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Youth Volunteers Alert Communities to Government Programmes

© UNICEF India/2011/Crouch
Khumeshwar Sahu,21, organized the community in his village to pick up garbage and also approached their gram panchayat for dustbins. Supported by UNICEF, the programme recruits volunteers like Sahu from villages around Chhatisgarh.

By Diana Coulter

RAJNANDGAON, India, 4 October 2011 –
When Khumeshwar Sahu, 21, walks the winding paths of his village, he’s happy to point out what’s missing. It’s the scraps of plastic, drifts of paper and other debris that normally litter most lanes across India.

But in the community of Badbhoom, where families make a tidy living from the surrounding rice fields, villagers now display the same meticulous pride in their living space. Khumeshwar helped with this transformation in his role as a community alert volunteer.
The alert programme, supported by UNICEF, recruits volunteers like Khumeshwar from villages around Chattisgarh. In a series of workshops, it trains them to help fellow villagers identify problems in their community and put them in touch with the right government programmes or authorities to fix them.

To get started, volunteers are given a checklist of potential issues in four areas: health, education, infant and child nutrition, and public engineering.

Developing awareness

Waving his arm at brightly painted homes, freshly swept yards and neatly planted gardens, Khumeshwar says at first only a few people in Badbhoom were keen to have a clean village. But he got them organized to pick up garbage. Before long, the entire community joined in.

Next, he told villagers how to approach their gram panchayat (village government) and ask to have five large dustbins installed along the lanes. “We did all this good work and wanted people to maintain it,” he explains.

© UNICEF India/2011/Crouch
Pratima Sahu,21, displays her hand washing skills. Supported by UNICEF, the programme recruits volunteers like Sahu from villages around Chhattisgarh and trains them to help fellow villagers identify problems and means to solve them.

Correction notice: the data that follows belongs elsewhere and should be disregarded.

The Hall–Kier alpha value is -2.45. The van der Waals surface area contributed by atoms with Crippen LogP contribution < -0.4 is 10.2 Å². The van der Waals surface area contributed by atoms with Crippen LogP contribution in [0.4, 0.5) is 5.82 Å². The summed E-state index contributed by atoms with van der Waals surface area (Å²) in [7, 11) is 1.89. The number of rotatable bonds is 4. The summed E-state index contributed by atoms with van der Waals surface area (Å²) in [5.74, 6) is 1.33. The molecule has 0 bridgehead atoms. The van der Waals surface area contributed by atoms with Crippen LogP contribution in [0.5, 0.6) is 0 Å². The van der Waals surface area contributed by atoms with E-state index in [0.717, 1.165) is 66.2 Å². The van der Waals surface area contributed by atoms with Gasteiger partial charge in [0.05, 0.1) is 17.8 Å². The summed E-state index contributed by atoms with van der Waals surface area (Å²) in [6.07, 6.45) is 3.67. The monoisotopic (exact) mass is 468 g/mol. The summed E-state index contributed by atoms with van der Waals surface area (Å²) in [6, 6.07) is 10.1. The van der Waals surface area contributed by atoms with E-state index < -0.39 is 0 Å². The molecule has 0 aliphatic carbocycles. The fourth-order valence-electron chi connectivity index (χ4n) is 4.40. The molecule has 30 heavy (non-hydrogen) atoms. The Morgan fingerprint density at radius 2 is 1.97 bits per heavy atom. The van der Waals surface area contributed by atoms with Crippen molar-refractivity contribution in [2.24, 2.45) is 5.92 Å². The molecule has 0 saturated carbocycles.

In the same manner, the village adopted the idea of building toilets in every house so no one would use the fields. Khumeshwar and another alert volunteer, Gange Thakur, 20, helped the community access a government programme that assists with toilet construction.

Now, on the walls of many homes are bright yellow painted slogans that encourage people to keep using the toilets. Khumeshwar points to one painted sign across from his own home that says: ‘Use your toilet and be healthy’.

Standing nearby, his grandfather, Chhotelal Sahu, 77, says he’s proud of his grandson for volunteering. “He has developed the awareness of villagers about so many things,” he points out. “And the toilet programme is very helpful. We don’t have to go out of our homes at night and it’s good for the health.”

Motivating the community

The sarpanch (village government head) also says she’s been pleased with the alert programme and the volunteers’ initiatives. “They motivate people to come forward and inform us when there is a problem, so we can help,” says the sarpanch, Yogindri Sahu. “People are more confident about talking with us about things.”

Gange has also been encouraging pregnant ladies in the village to follow a government programme that pays them to give birth safely at health centres rather than at home. “At first, there was a lot of suspicion about this programme. They wanted me to go away and mind my own business,” says Gange. “But I told them: Everything I am doing is only for you, so why are you making obstacles for me because then my work won’t be as good as it can be.”

Gange says she has gained this confidence in dealing with people through her training. “This is also my home village, so people know I just want to help.”

About five kilometres away at a village called Khursipar, alert volunteer, Seturam Sahu, 21, helped his neighbours speak with a school teacher who constantly showed up several hours late for classes, while children waited. Now the teacher turns up on time.

Another volunteer, Pratima Sahu, 21, worked with villagers who were washing their cooking pots and other implements near the water pump. This practice was threatening the health of others, until she assembled people and convinced villagers to stop it.
Pratima also met with students at the local school and spent time teaching them how to properly wash their hands with soap before eating food or after using the toilet.

Each time, the alert volunteers approach people, their goal is to try to gently persuade them to take advantage of existing programmes and knowledge that will improve their community, says Pratima. “We don’t make anything compulsory or tell them what to do, we just speak politely, try to help and hope that they listen.”



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